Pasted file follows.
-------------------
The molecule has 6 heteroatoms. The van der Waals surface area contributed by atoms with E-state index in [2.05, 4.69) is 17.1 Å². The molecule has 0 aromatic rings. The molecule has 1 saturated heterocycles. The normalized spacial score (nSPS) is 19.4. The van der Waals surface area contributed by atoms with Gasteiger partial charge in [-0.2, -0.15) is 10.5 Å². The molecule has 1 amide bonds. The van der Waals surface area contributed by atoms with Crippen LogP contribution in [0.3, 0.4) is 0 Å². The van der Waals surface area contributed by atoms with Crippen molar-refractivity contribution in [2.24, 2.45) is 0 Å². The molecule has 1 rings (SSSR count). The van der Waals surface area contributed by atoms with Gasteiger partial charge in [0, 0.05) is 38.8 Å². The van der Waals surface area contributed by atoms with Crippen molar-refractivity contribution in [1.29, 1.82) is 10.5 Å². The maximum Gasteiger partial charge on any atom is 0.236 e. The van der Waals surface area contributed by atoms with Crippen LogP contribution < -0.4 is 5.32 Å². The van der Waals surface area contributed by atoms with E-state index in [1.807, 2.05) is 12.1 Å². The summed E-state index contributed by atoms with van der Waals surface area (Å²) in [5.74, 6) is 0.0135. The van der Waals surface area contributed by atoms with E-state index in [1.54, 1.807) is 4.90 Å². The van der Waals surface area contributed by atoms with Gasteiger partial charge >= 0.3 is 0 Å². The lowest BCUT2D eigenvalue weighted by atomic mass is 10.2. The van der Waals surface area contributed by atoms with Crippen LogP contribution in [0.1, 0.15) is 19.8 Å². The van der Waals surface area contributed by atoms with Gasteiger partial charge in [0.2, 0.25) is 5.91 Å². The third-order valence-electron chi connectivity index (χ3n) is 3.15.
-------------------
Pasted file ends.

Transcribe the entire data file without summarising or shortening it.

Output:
The molecule has 6 heteroatoms. The van der Waals surface area contributed by atoms with E-state index in [2.05, 4.69) is 17.1 Å². The molecule has 0 aromatic rings. The molecule has 1 saturated heterocycles. The normalized spacial score (nSPS) is 19.4. The van der Waals surface area contributed by atoms with Gasteiger partial charge in [-0.2, -0.15) is 10.5 Å². The molecule has 1 amide bonds. The van der Waals surface area contributed by atoms with Crippen LogP contribution in [0.3, 0.4) is 0 Å². The van der Waals surface area contributed by atoms with Crippen molar-refractivity contribution in [2.24, 2.45) is 0 Å². The molecule has 1 rings (SSSR count). The van der Waals surface area contributed by atoms with Gasteiger partial charge in [0, 0.05) is 38.8 Å². The van der Waals surface area contributed by atoms with Crippen molar-refractivity contribution in [1.29, 1.82) is 10.5 Å². The maximum Gasteiger partial charge on any atom is 0.236 e. The van der Waals surface area contributed by atoms with Crippen LogP contribution < -0.4 is 5.32 Å². The van der Waals surface area contributed by atoms with E-state index in [1.807, 2.05) is 12.1 Å². The summed E-state index contributed by atoms with van der Waals surface area (Å²) in [5.74, 6) is 0.0135. The van der Waals surface area contributed by atoms with E-state index in [1.54, 1.807) is 4.90 Å². The van der Waals surface area contributed by atoms with Gasteiger partial charge >= 0.3 is 0 Å². The lowest BCUT2D eigenvalue weighted by atomic mass is 10.2. The van der Waals surface area contributed by atoms with Crippen LogP contribution in [0.1, 0.15) is 19.8 Å². The van der Waals surface area contributed by atoms with Gasteiger partial charge in [0.2, 0.25) is 5.91 Å². The third-order valence-electron chi connectivity index (χ3n) is 3.15.